An actor's legacy

Kenneth J. Cooper | 2/15/2011, 10:48 p.m.
Well-wishers pay respect to the late Boston University professor James SpruillJames Spruill, an accomplished actor and Boston...
James Spruill, an accomplished actor and Boston University professor who died of pancreatic cancer in December, was honored last weekend at the Plaza Theater by family, friends and students. Banner file

Well-wishers pay respect to the late Boston University professor James Spruill

In the same small theater where James Spruill once directed and acted in plays, friends of the late Boston University professor brought him back to life, reminiscing about his skillful acting, outsize personality and attentive mentoring, which groomed thousands of college students and raw recruits into performers over more than 40 years.

Spruill moved from New York to join the Theater Company of Boston, where he conceived the New African Company and co-founded it in 1968. At the same time, he was pursuing graduate studies in theater at BU and announcing on “Say Brother,” the WGBH-TV show now called “Basic Black.”

In the 1970s, the fledgling New African Company moved into a former flower market in the South End, space that was just being converted into the Boston Center for the Arts. Gustave Johnson, a co-founder of the black theater group, recalled one of the first tasks was removing — with sledgehammers and pick axes — a concrete block from the center of the floor, where an industrial broiler once sat.

“I think this was the first theater that was open and producing plays” in the center, Johnson said.

Now called the Plaza Theater, about 150 friends, relatives and former BU students filled the elevated seats Saturday to commemorate the productive and spirited life of Spruill, who died at 73 of pancreatic cancer Dec. 31 at the Roxbury home of a son, Robert Patton-Spruill. The tributes often paired him and his wife, Lynda Patton, who died last August.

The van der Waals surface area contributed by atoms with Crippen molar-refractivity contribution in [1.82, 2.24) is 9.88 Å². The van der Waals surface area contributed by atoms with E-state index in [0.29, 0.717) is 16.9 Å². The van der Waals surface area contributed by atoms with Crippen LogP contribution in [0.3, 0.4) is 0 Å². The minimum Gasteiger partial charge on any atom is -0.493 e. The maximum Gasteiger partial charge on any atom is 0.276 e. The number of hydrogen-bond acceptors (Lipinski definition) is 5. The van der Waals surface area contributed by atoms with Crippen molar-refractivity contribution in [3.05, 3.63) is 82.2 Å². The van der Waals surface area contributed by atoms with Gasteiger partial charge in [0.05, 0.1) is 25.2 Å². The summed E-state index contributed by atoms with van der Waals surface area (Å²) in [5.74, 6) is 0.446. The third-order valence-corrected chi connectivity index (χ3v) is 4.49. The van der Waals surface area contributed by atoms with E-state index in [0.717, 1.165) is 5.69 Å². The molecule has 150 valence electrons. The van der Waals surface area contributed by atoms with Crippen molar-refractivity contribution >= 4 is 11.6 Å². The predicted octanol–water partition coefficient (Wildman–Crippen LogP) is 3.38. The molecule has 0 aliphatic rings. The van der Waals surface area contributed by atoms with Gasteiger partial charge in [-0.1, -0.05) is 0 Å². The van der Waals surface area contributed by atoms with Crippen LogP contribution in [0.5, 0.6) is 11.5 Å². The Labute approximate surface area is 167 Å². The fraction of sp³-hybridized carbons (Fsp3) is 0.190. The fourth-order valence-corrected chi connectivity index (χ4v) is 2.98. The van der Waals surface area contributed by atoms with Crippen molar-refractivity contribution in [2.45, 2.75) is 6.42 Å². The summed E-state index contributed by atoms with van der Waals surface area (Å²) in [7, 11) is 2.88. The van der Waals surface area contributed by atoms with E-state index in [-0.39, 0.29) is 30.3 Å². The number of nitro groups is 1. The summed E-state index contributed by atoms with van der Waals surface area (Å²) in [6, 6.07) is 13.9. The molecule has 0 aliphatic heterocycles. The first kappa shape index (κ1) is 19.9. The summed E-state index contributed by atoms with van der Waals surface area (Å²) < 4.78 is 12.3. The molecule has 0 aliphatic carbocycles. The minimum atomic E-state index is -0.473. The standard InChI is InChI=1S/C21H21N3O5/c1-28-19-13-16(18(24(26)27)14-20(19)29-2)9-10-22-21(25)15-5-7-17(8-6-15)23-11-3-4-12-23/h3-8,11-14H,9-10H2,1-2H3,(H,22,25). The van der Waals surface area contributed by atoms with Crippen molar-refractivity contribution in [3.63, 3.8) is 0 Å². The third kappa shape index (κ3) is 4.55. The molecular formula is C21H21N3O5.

“Lynda and Jim jumped the broom in this space,” Johnson said of the couple’s novel wedding in the theater where they jointly operated the New African Company, now based in Roxbury but without its own stage.

The company’s productions included plays written by Nigerian Nobel laureate Wole Soyinka, Ed Bullins of Roxbury and Leroi Jones, the multi-talented author who later changed his name to Amiri Baraka.

“Jim maintained throughout his life this great admiration for Leroi Jones,” noted Kay Bourne, who reviewed many of the plays for the Banner.

Bourne was one of several admirers who pointed to Spruill’s remarkable acting range, having played Othello and his nemesis Iago in productions of Shakespeare’s tragedy.

“He played my mother in ‘Blood Wedding,’ ” by Federico Garcia Lorca, said Carolyn Pickman, now a casting agent. “He was in full drag. This was in the early 1970s.”

Adrienne Hawkins, artistic director of Impulse Dance Company, on occasion did choreography for the New African Company.

“They themselves were so much fun to work with,” Hawkins said, referring to the couple. “It was never a job. It was always fun.”

Spruill also did some acting in films. He had a part in “Amistad,” Steven Spielberg’s 1997 movie about a revolt on a slave ship and the legal battle afterwards. He also acted in “Squeeze” and “Body Count,” which were filmed by his son Robert.

In 1976, Spruill joined the faculty of BU’s School of Theater, where he taught thousands of students before he retired in 2006. The last few years he commuted from a log cabin on 40 wooded acres in Winchester, N.H. He lived there in retirement.